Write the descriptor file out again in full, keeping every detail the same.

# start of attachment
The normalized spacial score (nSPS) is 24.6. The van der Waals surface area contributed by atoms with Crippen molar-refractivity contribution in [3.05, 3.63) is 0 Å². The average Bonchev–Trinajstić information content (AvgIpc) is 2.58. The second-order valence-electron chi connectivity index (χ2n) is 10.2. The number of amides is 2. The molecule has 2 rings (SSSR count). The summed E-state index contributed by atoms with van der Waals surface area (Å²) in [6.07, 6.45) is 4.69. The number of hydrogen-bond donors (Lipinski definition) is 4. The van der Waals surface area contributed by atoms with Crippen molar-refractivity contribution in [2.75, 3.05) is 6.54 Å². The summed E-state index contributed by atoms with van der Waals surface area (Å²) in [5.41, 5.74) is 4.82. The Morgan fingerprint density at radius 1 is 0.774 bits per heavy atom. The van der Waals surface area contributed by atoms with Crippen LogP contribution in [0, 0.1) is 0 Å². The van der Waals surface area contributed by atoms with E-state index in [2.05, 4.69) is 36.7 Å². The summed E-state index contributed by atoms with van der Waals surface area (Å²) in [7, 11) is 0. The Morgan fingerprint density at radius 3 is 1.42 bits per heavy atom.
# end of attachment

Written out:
The normalized spacial score (nSPS) is 24.6. The van der Waals surface area contributed by atoms with Crippen molar-refractivity contribution in [3.05, 3.63) is 0 Å². The average Bonchev–Trinajstić information content (AvgIpc) is 2.58. The second-order valence-electron chi connectivity index (χ2n) is 10.2. The number of amides is 2. The molecule has 2 rings (SSSR count). The summed E-state index contributed by atoms with van der Waals surface area (Å²) in [6.07, 6.45) is 4.69. The number of hydrogen-bond donors (Lipinski definition) is 4. The van der Waals surface area contributed by atoms with Crippen molar-refractivity contribution in [2.75, 3.05) is 6.54 Å². The summed E-state index contributed by atoms with van der Waals surface area (Å²) in [5.41, 5.74) is 4.82. The Morgan fingerprint density at radius 1 is 0.774 bits per heavy atom. The van der Waals surface area contributed by atoms with Crippen LogP contribution in [0, 0.1) is 0 Å². The van der Waals surface area contributed by atoms with E-state index in [2.05, 4.69) is 36.7 Å². The summed E-state index contributed by atoms with van der Waals surface area (Å²) in [7, 11) is 0. The Morgan fingerprint density at radius 3 is 1.42 bits per heavy atom.